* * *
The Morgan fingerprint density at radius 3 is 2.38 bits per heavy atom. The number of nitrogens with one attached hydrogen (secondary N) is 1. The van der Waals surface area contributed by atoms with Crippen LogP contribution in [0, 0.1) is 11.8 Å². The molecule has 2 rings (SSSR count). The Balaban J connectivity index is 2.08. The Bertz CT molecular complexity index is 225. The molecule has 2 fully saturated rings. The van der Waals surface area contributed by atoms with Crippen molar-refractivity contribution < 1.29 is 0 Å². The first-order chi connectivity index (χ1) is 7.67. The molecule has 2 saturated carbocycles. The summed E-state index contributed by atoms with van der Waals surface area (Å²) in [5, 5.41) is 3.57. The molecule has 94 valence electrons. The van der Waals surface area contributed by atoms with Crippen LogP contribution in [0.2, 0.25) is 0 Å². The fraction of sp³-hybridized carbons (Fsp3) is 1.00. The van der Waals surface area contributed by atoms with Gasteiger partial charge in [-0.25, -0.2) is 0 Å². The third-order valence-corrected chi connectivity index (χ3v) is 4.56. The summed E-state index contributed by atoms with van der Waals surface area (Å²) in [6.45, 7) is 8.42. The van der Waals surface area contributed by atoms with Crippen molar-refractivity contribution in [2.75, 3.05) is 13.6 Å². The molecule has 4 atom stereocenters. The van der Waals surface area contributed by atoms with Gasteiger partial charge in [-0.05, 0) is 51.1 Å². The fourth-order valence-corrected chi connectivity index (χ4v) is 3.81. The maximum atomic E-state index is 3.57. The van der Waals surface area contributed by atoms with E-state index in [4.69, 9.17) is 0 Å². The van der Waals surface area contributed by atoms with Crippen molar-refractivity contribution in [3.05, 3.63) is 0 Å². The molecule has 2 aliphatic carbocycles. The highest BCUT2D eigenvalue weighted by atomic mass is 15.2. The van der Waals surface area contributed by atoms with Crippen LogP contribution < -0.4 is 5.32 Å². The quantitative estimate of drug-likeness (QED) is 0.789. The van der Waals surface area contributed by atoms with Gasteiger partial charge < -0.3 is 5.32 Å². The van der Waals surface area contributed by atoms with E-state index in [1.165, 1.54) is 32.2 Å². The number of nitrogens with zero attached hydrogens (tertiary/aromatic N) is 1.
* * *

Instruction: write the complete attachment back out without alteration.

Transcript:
The Morgan fingerprint density at radius 3 is 2.38 bits per heavy atom. The number of nitrogens with one attached hydrogen (secondary N) is 1. The van der Waals surface area contributed by atoms with Crippen LogP contribution in [0, 0.1) is 11.8 Å². The molecule has 2 rings (SSSR count). The Balaban J connectivity index is 2.08. The Bertz CT molecular complexity index is 225. The molecule has 2 fully saturated rings. The van der Waals surface area contributed by atoms with Crippen molar-refractivity contribution < 1.29 is 0 Å². The first-order chi connectivity index (χ1) is 7.67. The molecule has 2 saturated carbocycles. The summed E-state index contributed by atoms with van der Waals surface area (Å²) in [5, 5.41) is 3.57. The molecule has 94 valence electrons. The van der Waals surface area contributed by atoms with Crippen LogP contribution in [0.2, 0.25) is 0 Å². The fraction of sp³-hybridized carbons (Fsp3) is 1.00. The van der Waals surface area contributed by atoms with Gasteiger partial charge in [-0.25, -0.2) is 0 Å². The third-order valence-corrected chi connectivity index (χ3v) is 4.56. The summed E-state index contributed by atoms with van der Waals surface area (Å²) in [6.45, 7) is 8.42. The van der Waals surface area contributed by atoms with Crippen molar-refractivity contribution in [2.75, 3.05) is 13.6 Å². The molecule has 4 atom stereocenters. The van der Waals surface area contributed by atoms with Gasteiger partial charge in [-0.05, 0) is 51.1 Å². The fourth-order valence-corrected chi connectivity index (χ4v) is 3.81. The maximum atomic E-state index is 3.57. The van der Waals surface area contributed by atoms with E-state index in [4.69, 9.17) is 0 Å². The van der Waals surface area contributed by atoms with Crippen molar-refractivity contribution in [3.05, 3.63) is 0 Å². The molecule has 2 aliphatic carbocycles. The highest BCUT2D eigenvalue weighted by atomic mass is 15.2. The van der Waals surface area contributed by atoms with Crippen LogP contribution < -0.4 is 5.32 Å². The quantitative estimate of drug-likeness (QED) is 0.789. The van der Waals surface area contributed by atoms with Gasteiger partial charge < -0.3 is 5.32 Å². The van der Waals surface area contributed by atoms with E-state index in [1.165, 1.54) is 32.2 Å². The number of nitrogens with zero attached hydrogens (tertiary/aromatic N) is 1.